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British Royal Navy officer used mobile to snap nuclear sub’s crypto system

A former communications specialist for the British Royal Navy whose career had stalled has been jailed for attempting to expose a nuclear submarine’s messaging encryption system.

Irish-born Petty Officer Edward Devenney was sentenced to eight years prison on Wednesday, pleading guilty to one count of public misconduct and one count of breaching Britain’s Official Secrets Act.

In late 2011 Devenny had attempted to give away “crypto material” on board HMS Vigilant -- one of four nuclear submarines the UK maintains -- to two people he believed were Russian agents but were in fact MI5 agents.

Two days after contacting the Russian Embassy in London in late November 2011, Devenney took snapshots of “crypto material” on board the submarine with his mobile phone and later downloaded the images to his laptop.

Crypto material is used to configure computer equipment used for end to end encryption. The encryption system the officer could have compromised is used to protect communications between UK Armed Forced and NATO partners.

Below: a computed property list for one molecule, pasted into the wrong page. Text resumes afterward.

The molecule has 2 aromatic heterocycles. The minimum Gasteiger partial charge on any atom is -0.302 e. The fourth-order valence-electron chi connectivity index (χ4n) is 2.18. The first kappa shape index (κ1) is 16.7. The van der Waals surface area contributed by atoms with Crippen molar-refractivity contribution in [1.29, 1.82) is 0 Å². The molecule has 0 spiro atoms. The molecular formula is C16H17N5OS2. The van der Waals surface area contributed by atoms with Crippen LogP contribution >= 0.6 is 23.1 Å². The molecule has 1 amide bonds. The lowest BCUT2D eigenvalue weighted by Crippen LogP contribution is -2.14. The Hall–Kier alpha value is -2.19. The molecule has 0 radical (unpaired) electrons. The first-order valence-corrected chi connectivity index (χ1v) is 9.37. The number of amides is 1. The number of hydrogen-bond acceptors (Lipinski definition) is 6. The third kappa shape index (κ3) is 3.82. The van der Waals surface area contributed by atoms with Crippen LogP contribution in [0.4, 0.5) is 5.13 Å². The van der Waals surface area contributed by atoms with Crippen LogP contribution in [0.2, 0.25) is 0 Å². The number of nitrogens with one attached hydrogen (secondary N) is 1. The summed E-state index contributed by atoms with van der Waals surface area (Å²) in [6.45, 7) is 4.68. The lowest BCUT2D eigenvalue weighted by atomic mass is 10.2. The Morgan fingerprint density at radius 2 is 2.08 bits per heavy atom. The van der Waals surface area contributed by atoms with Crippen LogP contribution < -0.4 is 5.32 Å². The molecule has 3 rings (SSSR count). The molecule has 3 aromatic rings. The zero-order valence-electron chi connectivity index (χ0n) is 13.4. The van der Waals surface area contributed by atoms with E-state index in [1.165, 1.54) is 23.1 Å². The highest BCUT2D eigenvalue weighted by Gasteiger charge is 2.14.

The pictures he had taken were an “essential piece of the jigsaw” that could break secret navy codes and ultimately undermine the location of Britain’s submarines.

Belfast Telegraph reported: “The photographs could, with other information, have led to the breaking of the code,” the judge overseeing the hearing said.

An MI5 agent contacted Devenney on December 5, posing as Russian agent ‘Dima’, and although the petty officer was suspicious of the “remarkably fake” Russian accent, he proceeded to negotiate with Dima via a series of text messages.

A week later, a second MI5 agent, posing as Dima’s associate, Vladimir, established a relationship with Devenney. Although Devenney was uncomfortable communicating by voice he continued messaging via text.

"Can't speak, at home. I'm disillusioned with my employers and feel let down by them. Think we can help each other," he texted the agent posing as Vladimir.

Devenney agreed to meet the two agents at the British Museum on January 28, 2012 and during a one hour meeting gave away information about the Vigilant’s sailing dates and a secret operation involving another submarine, HMS Trafalgar.

The officer was arrested in March 2012 by London Met’s Counter Terrorism Command, and throughout interviews with police, he remained unaware that the ‘Russian agents‘ were MI5.

"That was unbelievably stupid and I've no excuse for that," he said, according to the Met.

Devenney became disillusioned with his service to the Royal Navy after being withdrawn from training that could have led to a promotion to Chief Petty Officer.

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